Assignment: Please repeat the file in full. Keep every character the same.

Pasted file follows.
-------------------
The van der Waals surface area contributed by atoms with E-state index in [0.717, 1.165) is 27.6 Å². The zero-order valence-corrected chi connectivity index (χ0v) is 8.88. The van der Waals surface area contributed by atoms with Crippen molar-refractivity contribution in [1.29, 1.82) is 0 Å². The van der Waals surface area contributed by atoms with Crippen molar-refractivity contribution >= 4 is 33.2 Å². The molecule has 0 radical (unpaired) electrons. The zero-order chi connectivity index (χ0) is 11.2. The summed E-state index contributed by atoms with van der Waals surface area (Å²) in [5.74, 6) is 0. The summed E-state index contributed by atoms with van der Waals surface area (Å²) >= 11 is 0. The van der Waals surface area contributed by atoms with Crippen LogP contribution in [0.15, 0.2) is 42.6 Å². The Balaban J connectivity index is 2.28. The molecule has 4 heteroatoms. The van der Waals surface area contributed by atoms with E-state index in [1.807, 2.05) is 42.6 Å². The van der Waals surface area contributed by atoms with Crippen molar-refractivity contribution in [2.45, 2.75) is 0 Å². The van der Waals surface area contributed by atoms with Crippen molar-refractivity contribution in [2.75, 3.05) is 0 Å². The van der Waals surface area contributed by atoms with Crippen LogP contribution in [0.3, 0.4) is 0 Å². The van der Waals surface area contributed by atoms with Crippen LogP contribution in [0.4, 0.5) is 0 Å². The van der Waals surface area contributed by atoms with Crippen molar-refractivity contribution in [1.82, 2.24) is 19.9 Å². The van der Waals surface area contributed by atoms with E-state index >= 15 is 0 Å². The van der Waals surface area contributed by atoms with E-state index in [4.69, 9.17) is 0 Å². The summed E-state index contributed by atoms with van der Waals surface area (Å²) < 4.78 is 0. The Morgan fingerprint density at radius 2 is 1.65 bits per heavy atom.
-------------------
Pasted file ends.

The van der Waals surface area contributed by atoms with E-state index in [0.717, 1.165) is 27.6 Å². The zero-order valence-corrected chi connectivity index (χ0v) is 8.88. The van der Waals surface area contributed by atoms with Crippen molar-refractivity contribution in [1.29, 1.82) is 0 Å². The van der Waals surface area contributed by atoms with Crippen molar-refractivity contribution >= 4 is 33.2 Å². The molecule has 0 radical (unpaired) electrons. The zero-order chi connectivity index (χ0) is 11.2. The summed E-state index contributed by atoms with van der Waals surface area (Å²) in [5.74, 6) is 0. The summed E-state index contributed by atoms with van der Waals surface area (Å²) >= 11 is 0. The van der Waals surface area contributed by atoms with Crippen LogP contribution in [0.15, 0.2) is 42.6 Å². The Balaban J connectivity index is 2.28. The molecule has 4 heteroatoms. The van der Waals surface area contributed by atoms with E-state index in [1.807, 2.05) is 42.6 Å². The van der Waals surface area contributed by atoms with Crippen molar-refractivity contribution in [2.45, 2.75) is 0 Å². The van der Waals surface area contributed by atoms with Crippen molar-refractivity contribution in [2.75, 3.05) is 0 Å². The van der Waals surface area contributed by atoms with Crippen LogP contribution in [0.3, 0.4) is 0 Å². The van der Waals surface area contributed by atoms with Crippen LogP contribution in [0.4, 0.5) is 0 Å². The van der Waals surface area contributed by atoms with Crippen molar-refractivity contribution in [1.82, 2.24) is 19.9 Å². The van der Waals surface area contributed by atoms with E-state index >= 15 is 0 Å². The van der Waals surface area contributed by atoms with E-state index in [4.69, 9.17) is 0 Å². The summed E-state index contributed by atoms with van der Waals surface area (Å²) < 4.78 is 0. The Morgan fingerprint density at radius 2 is 1.65 bits per heavy atom.